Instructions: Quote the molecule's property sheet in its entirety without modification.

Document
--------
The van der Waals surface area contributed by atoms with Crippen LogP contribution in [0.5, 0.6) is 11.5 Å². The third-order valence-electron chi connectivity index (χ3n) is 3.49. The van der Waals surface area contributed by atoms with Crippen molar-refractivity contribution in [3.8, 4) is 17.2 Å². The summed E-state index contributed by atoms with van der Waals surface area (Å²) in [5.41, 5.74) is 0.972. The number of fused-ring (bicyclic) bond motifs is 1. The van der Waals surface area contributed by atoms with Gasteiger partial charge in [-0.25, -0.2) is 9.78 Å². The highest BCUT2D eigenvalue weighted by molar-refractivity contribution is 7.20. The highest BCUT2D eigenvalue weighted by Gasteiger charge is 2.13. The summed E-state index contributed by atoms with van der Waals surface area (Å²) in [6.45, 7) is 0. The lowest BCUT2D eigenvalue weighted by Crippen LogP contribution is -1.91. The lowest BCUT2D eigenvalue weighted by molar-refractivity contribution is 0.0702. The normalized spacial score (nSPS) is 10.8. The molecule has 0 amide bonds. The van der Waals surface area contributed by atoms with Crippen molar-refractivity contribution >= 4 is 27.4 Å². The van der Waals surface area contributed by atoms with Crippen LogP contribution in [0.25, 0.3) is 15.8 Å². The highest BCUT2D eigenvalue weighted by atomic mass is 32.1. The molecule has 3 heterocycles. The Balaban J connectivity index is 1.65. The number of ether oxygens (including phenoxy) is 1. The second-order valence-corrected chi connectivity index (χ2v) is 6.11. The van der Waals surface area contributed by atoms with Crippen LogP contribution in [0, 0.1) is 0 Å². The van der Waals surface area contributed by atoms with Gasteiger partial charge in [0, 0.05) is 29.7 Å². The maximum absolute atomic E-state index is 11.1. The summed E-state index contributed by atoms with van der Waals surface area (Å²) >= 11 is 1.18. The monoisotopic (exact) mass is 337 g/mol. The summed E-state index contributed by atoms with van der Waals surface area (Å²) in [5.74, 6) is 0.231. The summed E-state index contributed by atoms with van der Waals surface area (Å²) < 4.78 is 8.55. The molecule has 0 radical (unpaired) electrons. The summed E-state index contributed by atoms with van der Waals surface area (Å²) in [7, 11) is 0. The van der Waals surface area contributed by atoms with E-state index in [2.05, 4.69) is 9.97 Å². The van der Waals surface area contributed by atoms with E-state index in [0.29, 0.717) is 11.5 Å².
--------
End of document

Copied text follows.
The van der Waals surface area contributed by atoms with Crippen LogP contribution in [0.5, 0.6) is 11.5 Å². The third-order valence-electron chi connectivity index (χ3n) is 3.49. The van der Waals surface area contributed by atoms with Crippen molar-refractivity contribution in [3.8, 4) is 17.2 Å². The summed E-state index contributed by atoms with van der Waals surface area (Å²) in [5.41, 5.74) is 0.972. The number of fused-ring (bicyclic) bond motifs is 1. The van der Waals surface area contributed by atoms with Gasteiger partial charge in [-0.25, -0.2) is 9.78 Å². The highest BCUT2D eigenvalue weighted by molar-refractivity contribution is 7.20. The highest BCUT2D eigenvalue weighted by Gasteiger charge is 2.13. The summed E-state index contributed by atoms with van der Waals surface area (Å²) in [6.45, 7) is 0. The lowest BCUT2D eigenvalue weighted by Crippen LogP contribution is -1.91. The lowest BCUT2D eigenvalue weighted by molar-refractivity contribution is 0.0702. The normalized spacial score (nSPS) is 10.8. The molecule has 0 amide bonds. The van der Waals surface area contributed by atoms with Crippen molar-refractivity contribution >= 4 is 27.4 Å². The van der Waals surface area contributed by atoms with Crippen LogP contribution in [0.25, 0.3) is 15.8 Å². The highest BCUT2D eigenvalue weighted by atomic mass is 32.1. The molecule has 3 heterocycles. The Balaban J connectivity index is 1.65. The number of ether oxygens (including phenoxy) is 1. The second-order valence-corrected chi connectivity index (χ2v) is 6.11. The van der Waals surface area contributed by atoms with Crippen LogP contribution in [0, 0.1) is 0 Å². The van der Waals surface area contributed by atoms with Gasteiger partial charge in [0, 0.05) is 29.7 Å². The maximum absolute atomic E-state index is 11.1. The summed E-state index contributed by atoms with van der Waals surface area (Å²) >= 11 is 1.18. The monoisotopic (exact) mass is 337 g/mol. The summed E-state index contributed by atoms with van der Waals surface area (Å²) in [5.74, 6) is 0.231. The summed E-state index contributed by atoms with van der Waals surface area (Å²) < 4.78 is 8.55. The molecule has 0 radical (unpaired) electrons. The summed E-state index contributed by atoms with van der Waals surface area (Å²) in [7, 11) is 0. The van der Waals surface area contributed by atoms with E-state index in [2.05, 4.69) is 9.97 Å². The van der Waals surface area contributed by atoms with E-state index in [0.29, 0.717) is 11.5 Å².